The Wesleyan Tradition: Four Decades of American Poetry (Wesleyan Poetry Series)
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Since issuing its first volumes in 1959, the Wesleyan poetry program has challenged the reigning aesthetic of the time and profoundly influenced the development of American poetry. One of the country’s oldest programs, its greatest achievement has been the publication of early works by yet undiscovered poetry who have since become major awarded Pulitzer and Bollingen prizes, National Book Awards, and many other honors. At a time when other programs are being phased out, Wesleyan takes this opportunity to celebrate its distinguished history and reaffirm its commitment to poetry with publication of The Wesleyan Tradition.
Drawing from some 250 volumes, editor Michael Collier documents the wide-ranging impact of these works. In his introduction, he describes the literary and cultural context of American poetics in more recent decades, tracing the evolution of the Deep Image and Confessional movements of the 50s and 60s, and exploring the emergence of the “prose lyric” style. Although the success of the Wesleyan program has inspired its share of imitators, no other program has had such a fundamental impact. Works by the eighty-six poets included her both document and celebrate that contribution.
Discovered comfort from the cold, And found it politic to hold A warming world against him, though he told Corinna's maid to call him well before The King would ride, and time itself return. The lovers closeted apace And fell together—an embrace That gathered each unbidden sense to grace, Though not the kind Corinna's fan could learn. Thereat the summons of a little bell Inconsiderately spread Silver tumult overhead. Corinna laughed, and tidied up her bed; The laureate subsided with the swell. In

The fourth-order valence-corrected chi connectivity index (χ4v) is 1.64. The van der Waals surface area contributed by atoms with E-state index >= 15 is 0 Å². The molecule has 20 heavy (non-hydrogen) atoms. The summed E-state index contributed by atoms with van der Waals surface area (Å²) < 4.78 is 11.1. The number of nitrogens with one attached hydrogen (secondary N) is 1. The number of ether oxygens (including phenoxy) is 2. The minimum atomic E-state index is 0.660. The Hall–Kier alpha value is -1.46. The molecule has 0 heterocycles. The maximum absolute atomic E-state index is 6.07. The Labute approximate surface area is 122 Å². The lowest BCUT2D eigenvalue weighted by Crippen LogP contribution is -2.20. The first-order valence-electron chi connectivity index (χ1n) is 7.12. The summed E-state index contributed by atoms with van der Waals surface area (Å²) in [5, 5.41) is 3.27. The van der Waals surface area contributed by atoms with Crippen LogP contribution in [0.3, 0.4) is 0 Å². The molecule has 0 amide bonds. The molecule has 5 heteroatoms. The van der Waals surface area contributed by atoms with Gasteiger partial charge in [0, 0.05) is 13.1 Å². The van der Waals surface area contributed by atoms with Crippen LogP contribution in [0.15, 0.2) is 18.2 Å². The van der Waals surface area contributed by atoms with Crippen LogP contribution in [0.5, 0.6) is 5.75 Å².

France, efficient, safe, and banal. Mirrors double in the English Channel. One reflection has her own statistics; One has patently an extra funnel. She, that other, follows where the real Distorts her; just below the water, just, But only just, describable—her past Already idiom, her loss detail. Imperfectly, the structured meaning lost And connotation gone, hers, nonetheless, Prevail. Time is the steward of decor. In auctioned fittings that no longer are, Persists the image that forever is:
and working classes, as it carried the "news" all Americans needed to hear about their country. In the broadest sense many of the early Wesleyan poets represented the democratization of poetry that was taking place through the creative writing programs in American universities and colleges. Justice, Levine, Donald Petersen, and William Dickey, all early Wesleyan poets, had been members of the same poetry-writing workshop at the University of Iowa in the mid-fifties. The tie, though not a causal
pain we were powerless to ease, this poem for the present. It cannot recall the explosion or quicken the earth bound body or make any single past present to be changed or lived again. Poems are crafted thought, channelled feeling and now . . . Now. Yes, and living set in one moment of timeless 136 Second Decade time always and love. We hope it is not too late: Love. We rock you in the cradle of our soul. Sherley Williams, 1975 The Lost Pilot For my father, 1922-1944 Your face did not rot
escaping through rose-stained windows the smoke of women's hair moving among men the dew rising from fields in solid, shining points And in the end, my thoughts always returned to you, Dante to the dissatisfactions that had hovered between us like small grey clouds Then gradually you fell away into the cold blankness of time became otherworldly so I could no longer understand but your poems your gift to me on the first day of my death they stayed with me they were there next to my cheek something